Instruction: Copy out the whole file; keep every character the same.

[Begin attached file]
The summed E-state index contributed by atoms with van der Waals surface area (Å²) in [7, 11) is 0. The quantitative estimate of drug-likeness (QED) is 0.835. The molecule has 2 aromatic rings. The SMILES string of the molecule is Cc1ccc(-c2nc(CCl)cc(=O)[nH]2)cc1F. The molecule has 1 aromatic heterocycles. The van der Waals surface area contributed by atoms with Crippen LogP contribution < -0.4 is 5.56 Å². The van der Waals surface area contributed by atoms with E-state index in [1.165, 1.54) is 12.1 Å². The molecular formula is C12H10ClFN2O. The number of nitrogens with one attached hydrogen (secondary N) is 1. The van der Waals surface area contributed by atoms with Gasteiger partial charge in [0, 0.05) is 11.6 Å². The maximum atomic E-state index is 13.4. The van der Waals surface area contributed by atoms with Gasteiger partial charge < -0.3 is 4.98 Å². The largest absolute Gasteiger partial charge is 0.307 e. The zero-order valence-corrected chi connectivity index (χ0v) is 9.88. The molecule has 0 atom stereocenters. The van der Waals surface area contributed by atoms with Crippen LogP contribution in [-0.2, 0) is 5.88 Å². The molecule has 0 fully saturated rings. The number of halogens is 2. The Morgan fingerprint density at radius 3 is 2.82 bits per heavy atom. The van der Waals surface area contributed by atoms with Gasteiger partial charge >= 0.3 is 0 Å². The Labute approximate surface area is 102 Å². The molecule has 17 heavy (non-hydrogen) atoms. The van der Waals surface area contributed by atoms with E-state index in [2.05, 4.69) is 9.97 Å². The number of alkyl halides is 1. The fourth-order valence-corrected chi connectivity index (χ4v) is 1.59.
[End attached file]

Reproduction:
The summed E-state index contributed by atoms with van der Waals surface area (Å²) in [7, 11) is 0. The quantitative estimate of drug-likeness (QED) is 0.835. The molecule has 2 aromatic rings. The SMILES string of the molecule is Cc1ccc(-c2nc(CCl)cc(=O)[nH]2)cc1F. The molecule has 1 aromatic heterocycles. The van der Waals surface area contributed by atoms with Crippen LogP contribution < -0.4 is 5.56 Å². The van der Waals surface area contributed by atoms with E-state index in [1.165, 1.54) is 12.1 Å². The molecular formula is C12H10ClFN2O. The number of nitrogens with one attached hydrogen (secondary N) is 1. The van der Waals surface area contributed by atoms with Gasteiger partial charge in [0, 0.05) is 11.6 Å². The maximum atomic E-state index is 13.4. The van der Waals surface area contributed by atoms with Gasteiger partial charge < -0.3 is 4.98 Å². The largest absolute Gasteiger partial charge is 0.307 e. The zero-order valence-corrected chi connectivity index (χ0v) is 9.88. The molecule has 0 atom stereocenters. The van der Waals surface area contributed by atoms with Crippen LogP contribution in [-0.2, 0) is 5.88 Å². The molecule has 0 fully saturated rings. The number of halogens is 2. The Morgan fingerprint density at radius 3 is 2.82 bits per heavy atom. The van der Waals surface area contributed by atoms with Gasteiger partial charge >= 0.3 is 0 Å². The Labute approximate surface area is 102 Å². The molecule has 17 heavy (non-hydrogen) atoms. The van der Waals surface area contributed by atoms with E-state index in [2.05, 4.69) is 9.97 Å². The number of alkyl halides is 1. The fourth-order valence-corrected chi connectivity index (χ4v) is 1.59.